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Tree of the Month

Water Jasmine, Wrightia religiosa
Carlos A. Morales Collection, Puerto Rico
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of the Month
  home mod tree

Stone of the Month

wen stone
Three Peak, Three Layer Mountain, Wen Stone
Joseph and Jana Roussel Collection, France
View All Stones
of the Month
  home mod stone

Photography literally means “writing with light.” Lighting the subject to highlight its features is key. A lighted background should be used to complement the tree or stone in tone and simplicity (gradients help). This avoids any details in the background competing with the subject itself. Flash of any kind on the subject tends to create harsh shadows that obscure delicate detail. The best light is indirect, even and flat, usually found outside on a bright, but quite cloudy day. The same type of lighting should be used indoors with the help of reflectors and diffusers.


Here are seven tips on photographing your bonsai trees and viewing stones to their best advantage.



  1. 1.To avoid distraction, backgrounds must be simple and plain as possible. Screen folds, screen support frames, lines, or object shadows of any kind will distract the viewer from the subject. Pro Tip: use a roll-up vinyl window blind, white or cream in color and no texture, and use it as a backdrop and surface for the subject. Create a gentle curve where the surface meets the wall.



  1. 2.Make sure the subject’s formal front is facing the camera. Place the camera so that it is level with the vertical centre of the subject. Pro Tip: use a tripod or other means of stabilizing the camera. This will allow slower shutters speeds, requiring less light, and prevent blurry or out-of-focus photos.



  1. 3.Don’t crop the subject too tightly in the viewfinder. Leave some space all around.



  1. 4.For digital cameras, choose the highest-quality image setting.



  1. 5.If outdoors, pick a bright, overcast day or if it’s sunny, place your subject in the shade to avoid harsh shadows and uneven lighting. If direct sunlight cannot be avoided, force your camera’s flash to fire. This will provide the necessary light to fill in the dark shadows created by direct sunlight.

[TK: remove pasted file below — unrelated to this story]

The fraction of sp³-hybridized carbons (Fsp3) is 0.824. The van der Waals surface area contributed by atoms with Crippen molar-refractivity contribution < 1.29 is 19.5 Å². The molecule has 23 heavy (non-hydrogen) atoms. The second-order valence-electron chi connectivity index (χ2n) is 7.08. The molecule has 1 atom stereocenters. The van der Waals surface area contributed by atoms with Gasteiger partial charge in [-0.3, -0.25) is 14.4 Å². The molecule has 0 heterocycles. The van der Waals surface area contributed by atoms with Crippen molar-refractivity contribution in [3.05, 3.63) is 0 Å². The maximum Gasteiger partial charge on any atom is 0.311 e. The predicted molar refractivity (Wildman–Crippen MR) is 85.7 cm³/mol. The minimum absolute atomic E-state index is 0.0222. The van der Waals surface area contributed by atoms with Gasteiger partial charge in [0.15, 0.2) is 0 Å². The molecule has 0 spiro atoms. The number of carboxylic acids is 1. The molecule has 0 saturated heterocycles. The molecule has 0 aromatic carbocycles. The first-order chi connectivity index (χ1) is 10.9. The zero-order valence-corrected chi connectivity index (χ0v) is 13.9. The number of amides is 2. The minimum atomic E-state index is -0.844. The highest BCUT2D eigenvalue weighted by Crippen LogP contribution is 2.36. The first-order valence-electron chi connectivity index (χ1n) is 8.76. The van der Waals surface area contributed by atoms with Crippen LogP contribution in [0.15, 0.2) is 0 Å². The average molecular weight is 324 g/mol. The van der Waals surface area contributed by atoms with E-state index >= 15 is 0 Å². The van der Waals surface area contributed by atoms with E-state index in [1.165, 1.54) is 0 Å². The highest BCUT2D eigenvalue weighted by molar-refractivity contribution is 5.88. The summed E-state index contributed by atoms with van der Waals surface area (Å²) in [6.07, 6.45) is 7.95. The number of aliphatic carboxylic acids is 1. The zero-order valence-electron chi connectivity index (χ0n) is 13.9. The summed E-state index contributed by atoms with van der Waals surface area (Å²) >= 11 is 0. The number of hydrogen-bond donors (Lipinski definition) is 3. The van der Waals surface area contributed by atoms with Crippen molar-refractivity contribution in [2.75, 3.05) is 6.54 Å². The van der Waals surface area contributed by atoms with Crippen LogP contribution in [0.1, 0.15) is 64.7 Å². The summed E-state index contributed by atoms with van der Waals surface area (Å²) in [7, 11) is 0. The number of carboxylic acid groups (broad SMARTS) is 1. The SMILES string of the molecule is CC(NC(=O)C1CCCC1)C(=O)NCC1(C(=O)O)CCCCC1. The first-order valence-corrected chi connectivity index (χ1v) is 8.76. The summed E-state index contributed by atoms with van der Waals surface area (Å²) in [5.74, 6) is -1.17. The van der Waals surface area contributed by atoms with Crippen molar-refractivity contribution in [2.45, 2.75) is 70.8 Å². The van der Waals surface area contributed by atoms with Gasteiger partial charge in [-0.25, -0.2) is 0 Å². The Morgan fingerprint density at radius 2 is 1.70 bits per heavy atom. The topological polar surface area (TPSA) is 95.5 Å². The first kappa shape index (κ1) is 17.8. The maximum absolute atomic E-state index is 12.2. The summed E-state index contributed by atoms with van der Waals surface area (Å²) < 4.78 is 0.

1. 6.If indoors, light the subject from the top, and left or right side. Try to avoid harsh shadows created by the automatic flash. If you don’t have supplemental lights, try bouncing your flash off a white ceiling or diffusing it with translucent material.


  1. 7.Don’t take down your set up until you examine the photo results on a large screen. If you see anything that can be improved with another attempt, your setup is ready and waiting.

How to use this website


Join BCI and benefit from an international perspective of Bonsai and Viewing Stone Appreciation. Find inspiration to help your practice and collection grow. Learn from our members and their achievements. Share your experiences, trees and stones with an appreciative audience The benefits of a BCI membership are many...

President's Welcome

BCI President, Glenis Bebb
BCI President, Glenis Bebb, Australia

As newly elected President of BCI, I find myself overwhelmed with the messages of support. I just hope that I can live up to your expectations. I am well supported by ...read more

Photo Contest: Best of BCI 2015

BCI photo book 2015

Finalists are featured in a case bound edition. Now accepting Photo Album Pre-Publication Orders at discounted prices. Details here.





BCI Instructors and Teachers

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Find BCI bonsai and viewing stone experts for your club’s next event.


Bonsai and Stone Events Calendar

Find an event near you, or list your organization’s event. Use our interactive form to list your bonsai or viewing stone event.


Join a Viewing Stone or Bonsai Club near you

Find a BCI Member Club and enjoy the sociable and educational benefits of bonsai and stone appreciation with like-minded people

resources species guide

Species Guide

Our members have created fact sheets that provide insights into many aspects of these species to help you in your research.


BCI Awards and Recognitions

For over thirty years, BCI has recognized dedicated and talented individuals in the world of bonsai and stone appreciation.